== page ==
Tuesday, 24 March 2009

Children's music

I recall an afternoon last year when I sat pondering on just what type of person it takes to be a children's entertainer. To be constantly writing and singing those songs. I think I was looking at a picture of Barney or the Wiggles or something of the like (neither of which I am a fan).

And then something occurred to me: I am that type of person!

The pitch of Barney's voice drives me nuts. Singing "The Wheels on the Bus" makes me crazy. But I admittedly love to get up and dance to Raffi, or Sharon, Lois and Bram. More than that, I love spending time at the piano, a kid on each lap, playing away and singing to our hearts content the entire "Reader's Digest Children Songbook". Many of the songs that flood the children's music market today I steer completely away from. But I especially love children's songs that have been around for years, and finding ditties that haven't been popular in decades.

A few of my favourites:

Chickery Chick
The Dwarfs' Yodel Song
Father's Old Grey Whiskers
A Frog Went A-Courtin'
I've Been Workin' On the Railroad
The Little White Duck
Mairzy Doats
Oats, Peas, Beans and Barley Grow
On Top of Spaghetti
How Much is That Doggie in the Window
Waltzing Matilda
When I See an Elephant Fly

There's something about these old favourites that has really made them stand the test of time. Many of them are simultaneously nonsensical and lyrical: my favourite combination for children's entertainment. The melodies range from simple to complex. And none of them dumb themselves down to a ridiculous level of simplicity. There is nothing I can't stand more than literature that speaks down to children. I have learned how much my boys love to hear songs, stories and poetry that sing themselves along. For me, good writing expands a child's vocabulary instead of catering to an already established one. And above all: fantasy and imagination.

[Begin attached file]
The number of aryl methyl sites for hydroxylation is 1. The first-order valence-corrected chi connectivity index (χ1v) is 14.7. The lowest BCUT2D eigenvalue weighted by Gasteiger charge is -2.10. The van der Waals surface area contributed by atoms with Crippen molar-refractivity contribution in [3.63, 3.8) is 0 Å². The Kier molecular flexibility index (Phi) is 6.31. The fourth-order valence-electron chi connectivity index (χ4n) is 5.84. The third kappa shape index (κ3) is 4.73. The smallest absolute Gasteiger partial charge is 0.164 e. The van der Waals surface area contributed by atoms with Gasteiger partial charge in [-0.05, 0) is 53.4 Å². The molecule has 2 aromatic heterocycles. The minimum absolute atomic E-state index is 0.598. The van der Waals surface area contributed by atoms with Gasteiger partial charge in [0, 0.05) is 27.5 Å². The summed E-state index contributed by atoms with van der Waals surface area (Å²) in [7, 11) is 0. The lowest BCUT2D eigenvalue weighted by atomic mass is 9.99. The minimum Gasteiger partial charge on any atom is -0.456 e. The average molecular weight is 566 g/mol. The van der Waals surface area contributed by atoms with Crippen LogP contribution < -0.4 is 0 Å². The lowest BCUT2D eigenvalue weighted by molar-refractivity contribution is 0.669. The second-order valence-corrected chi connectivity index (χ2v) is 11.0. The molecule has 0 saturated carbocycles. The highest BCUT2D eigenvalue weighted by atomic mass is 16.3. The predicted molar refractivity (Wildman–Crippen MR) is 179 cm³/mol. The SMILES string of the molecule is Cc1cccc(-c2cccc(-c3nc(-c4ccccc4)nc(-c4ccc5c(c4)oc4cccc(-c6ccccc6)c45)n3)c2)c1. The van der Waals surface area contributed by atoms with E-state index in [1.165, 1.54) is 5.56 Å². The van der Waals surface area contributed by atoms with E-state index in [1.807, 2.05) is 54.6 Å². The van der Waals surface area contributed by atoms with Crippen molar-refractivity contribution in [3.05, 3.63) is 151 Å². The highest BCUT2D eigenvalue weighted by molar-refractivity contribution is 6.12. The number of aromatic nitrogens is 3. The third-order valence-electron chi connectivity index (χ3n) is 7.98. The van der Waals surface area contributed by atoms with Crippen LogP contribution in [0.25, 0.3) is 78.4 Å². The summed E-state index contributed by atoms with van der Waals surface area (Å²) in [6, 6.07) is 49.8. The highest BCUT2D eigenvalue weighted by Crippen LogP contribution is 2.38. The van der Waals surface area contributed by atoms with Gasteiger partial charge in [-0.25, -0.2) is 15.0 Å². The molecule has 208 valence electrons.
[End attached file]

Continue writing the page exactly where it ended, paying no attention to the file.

This collection of songs is my absolute favourite. I remember, during a course I took through the Royal Conservatory of Music about teaching music to children, learning that all children are born with a love of music; as they age, they learn to caress that love or leave it behind. If you're ever looking for a fun collection of music of all types, this is it.

(Oh yes, and I certainly cannot forget to mention "Tom the Toad", not found in this book. It is a parody of "O Christmas Tree" that encourages improvisation. An old favourite from my camp days, it sends Colin into fits of laughter. He loves to try and come up with his own rhymes. For your enjoyment, here it is, in all it's glory and grossness (always a hit with the boys):

O Tom the Toad, O Tom the Toad
Why did you jump into the road?
O Tom the Toad, O Tom the Toad
Why did you jump into the road?

You did not see that coming _______ (car; train; boat)
And now _____________________ (you're flattened on the tar; your head is oozing brain; your body is afloat)

O Tom the Toad, O Tom the Toad
Why did you jump into the road?

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